Here are a few common practices that you’ll want your titles to adhere to:
- Capitalize the first letter of each word
- Use words, not abbreviations for measurements (inches, pounds, etc.)
- Don’t use special characters like the ampersand (&) unless it’s part of the item’s or brand’s name.
- Use numerals instead of spelled-out numbers (5, instead of five)
Include Captivating Images
Accurate and detailed images are essential for any successful product listing. Include as many pictures of the item as possible and make sure they’re professional. Here are a few hacks to make your photos more professional.
It’s very important to make sure that your images comply with Amazon’s image requirements:
- Use a pure white background
- No illustrations or graphics
- At least 1000 px for either height or length
- JPEGS are preferred
- No animated gifs
- No props or accessories should be included
Go the extra mile and give your buyers a full-spectrum view of the product they want to buy; consider integrating augmented reality in your listings.
Become Prime Eligible
As of July 2020, there were 105 million Amazon Prime members. That’s about two-thirds of all Amazon users and 1 out of every 4 adults in the U.S. Additionally, Prime members spend an average of $1,400 each year – more than twice the amount that non-Prime members spend ($600).
There are two ways you can sell products using the Amazon Prime tag, with the Fulfillment By Amazon (FBA) or Seller-Fulfilled-Prime (SFP) programs. Here’s a quick look at how each works:
- With the FBA program, you send your stock to Amazon and they fulfill your orders, just as the name suggests. They take care of every aspect of order fulfillment for you.
- With the SFP program, Amazon sellers who have Professional Selling accounts are allowed to use the Amazon Prime badge on customer orders that are fulfilled by the seller, the seller’s warehouse, or a 3PL.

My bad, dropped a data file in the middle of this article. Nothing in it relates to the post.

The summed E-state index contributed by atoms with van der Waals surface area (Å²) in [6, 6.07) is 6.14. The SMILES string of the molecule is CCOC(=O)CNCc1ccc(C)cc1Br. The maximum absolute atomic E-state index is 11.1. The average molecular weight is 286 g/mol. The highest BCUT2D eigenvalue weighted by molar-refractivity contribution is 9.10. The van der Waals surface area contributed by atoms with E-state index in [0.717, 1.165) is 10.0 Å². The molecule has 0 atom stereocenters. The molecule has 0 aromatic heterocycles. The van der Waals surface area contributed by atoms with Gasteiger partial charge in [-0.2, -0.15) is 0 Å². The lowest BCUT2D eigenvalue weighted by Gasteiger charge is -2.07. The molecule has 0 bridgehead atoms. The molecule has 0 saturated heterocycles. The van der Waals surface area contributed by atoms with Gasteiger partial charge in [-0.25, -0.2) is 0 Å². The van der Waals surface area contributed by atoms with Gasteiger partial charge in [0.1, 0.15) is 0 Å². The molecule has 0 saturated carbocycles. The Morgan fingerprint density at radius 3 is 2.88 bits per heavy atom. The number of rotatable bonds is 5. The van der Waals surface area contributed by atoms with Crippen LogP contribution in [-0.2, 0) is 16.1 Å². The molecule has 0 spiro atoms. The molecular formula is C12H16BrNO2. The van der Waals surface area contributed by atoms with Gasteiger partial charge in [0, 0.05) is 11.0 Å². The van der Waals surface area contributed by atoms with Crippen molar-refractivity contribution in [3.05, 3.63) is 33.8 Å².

Price Your Products Well
Even if you find the right products, selling at the right price means the difference between sinking or swimming in the ecommerce market.
If you sell on Amazon, chances are someone else is selling the same product. Research competitor prices to better understand the market or check out these great ecommerce pricing strategies.
After calculating your own business-related costs, use an FBA Revenue Calculator to forecast future costs, and check your profit margins. A key metric to keep in mind here is your Cost of Goods Sold (COGS). This helps you track all of the costs that go into selling products and can reduce your tax bill when the IRS comes knocking.
Whether you’re brand new to selling on Amazon or you’re a veteran seller on the marketplace, there is always room for improvement. Use the above tips to ensure that Amazon shoppers see your professional, informational, and engaging product listings. Your customers will thank you and so will your bottom line.
Editor’s Note: This blog post was originally published January 2019 and was updated in October 2020 to reflect more accurate and relevant information.